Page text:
Election officials face a wide range of new cybersecurity threats stemming from voting changes spurred by the coronavirus pandemic, according to a report released Friday.
The report, compiled by New York University’s Brennan Center for Justice, lays out threats such as attempts to target election officials working on unsecured networks at home, recovering from voter registration system outages and securing online ballot request systems.
“Voters are already placing increased demands on online registration systems and mail ballot options,” the authors wrote in the report. “At the same time, the risk of cyberattacks from foreign state and nonstate actors alike remains.”
Lawrence Norden, director of the Brennan Center’s Election Reform Program and a co-author of the report, told The Hill that election officials were already faced with cybersecurity threats, but they're now also facing COVID-19 challenges.
“Now that we are past the primaries in a lot of states, there is time to return our attention again to cybersecurity, and obviously the threat hasn’t gone away just because we are dealing with COVID-19 in the United States,” Norden said.
He pointed to the sharp increase in mail-in voting to help avoid the spread of COVID-19 at the polls, and the new concerns around keeping poll workers safe, as raising unexpected security concerns.
“I am concerned that making big changes in a presidential election year is really not something you want to do,” Norden said. “We don’t have a choice, it’s a concern of just technical failures and that these new systems might represent appealing targets to foreign adversaries.”
Former special counsel Robert MuellerRobert (Bob) MuellerSenate Democrats urge Garland not to fight court order to release Trump obstruction memo Why a special counsel is guaranteed if Biden chooses Yates, Cuomo or Jones as AG Barr taps attorney investigating Russia probe origins as special counsel MORE, along with U.S. intelligence officials and the Senate Intelligence Committee, have concluded that Russian actors targeted election infrastructure in all 50 states during the run-up to the 2016 presidential election, and successfully accessed systems in at least two states. There is no evidence any votes were changed.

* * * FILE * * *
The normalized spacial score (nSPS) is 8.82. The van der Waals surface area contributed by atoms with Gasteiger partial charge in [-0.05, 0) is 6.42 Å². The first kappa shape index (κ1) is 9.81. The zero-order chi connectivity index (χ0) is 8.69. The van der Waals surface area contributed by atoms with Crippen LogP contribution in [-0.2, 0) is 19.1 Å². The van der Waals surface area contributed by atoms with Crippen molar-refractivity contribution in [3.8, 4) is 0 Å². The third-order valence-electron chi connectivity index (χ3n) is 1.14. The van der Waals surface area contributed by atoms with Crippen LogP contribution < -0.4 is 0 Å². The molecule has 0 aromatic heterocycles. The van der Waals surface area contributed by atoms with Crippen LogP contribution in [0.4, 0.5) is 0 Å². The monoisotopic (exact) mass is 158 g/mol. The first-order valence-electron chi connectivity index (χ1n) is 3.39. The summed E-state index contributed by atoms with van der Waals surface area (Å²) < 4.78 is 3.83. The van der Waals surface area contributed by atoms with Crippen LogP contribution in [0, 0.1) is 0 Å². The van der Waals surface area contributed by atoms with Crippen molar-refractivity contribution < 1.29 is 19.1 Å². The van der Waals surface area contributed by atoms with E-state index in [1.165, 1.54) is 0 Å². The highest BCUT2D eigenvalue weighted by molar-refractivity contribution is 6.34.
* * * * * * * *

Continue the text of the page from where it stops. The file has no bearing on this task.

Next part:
The Brennan Center has been among the most vocal organizations pushing Congress to send states funding to allow elections to move forward during the COVID-19 outbreak.
With the upgrades comes funding challenges, as states and localities face budget shortfalls due to COVID-19 interruptions. The Brennan Center estimates $4 billion will need to be appropriated to make necessary changes.
Congress included $400 million for elections in the $2.2 trillion stimulus package signed into law on March 27, and Democrats included $3.6 billion for elections in a new stimulus package the House passed last month. Republicans have largely resisted backing that amount, pointing to concerns around mail-in voting increasing voter fraud and federalizing elections.
Prior to the COVID-19 crisis, Congress separately sent states $425 million as part of the 2020 appropriations package for election security.
Funds have now been made available by the Election Assistance Commission to help address some challenges from COVID-19, an issue compounding election security concerns.
Norden said these funds were vital to ensure cybersecurity threats did not disrupt elections this year.
“There is no question that what Congress can do, and really has to do very soon, is provide more money to states and localities so they can invest in election security over the next few months,” Norden said. “We can’t forget that we need to run our elections, ensure they are secure and fair and that people can have faith in them.”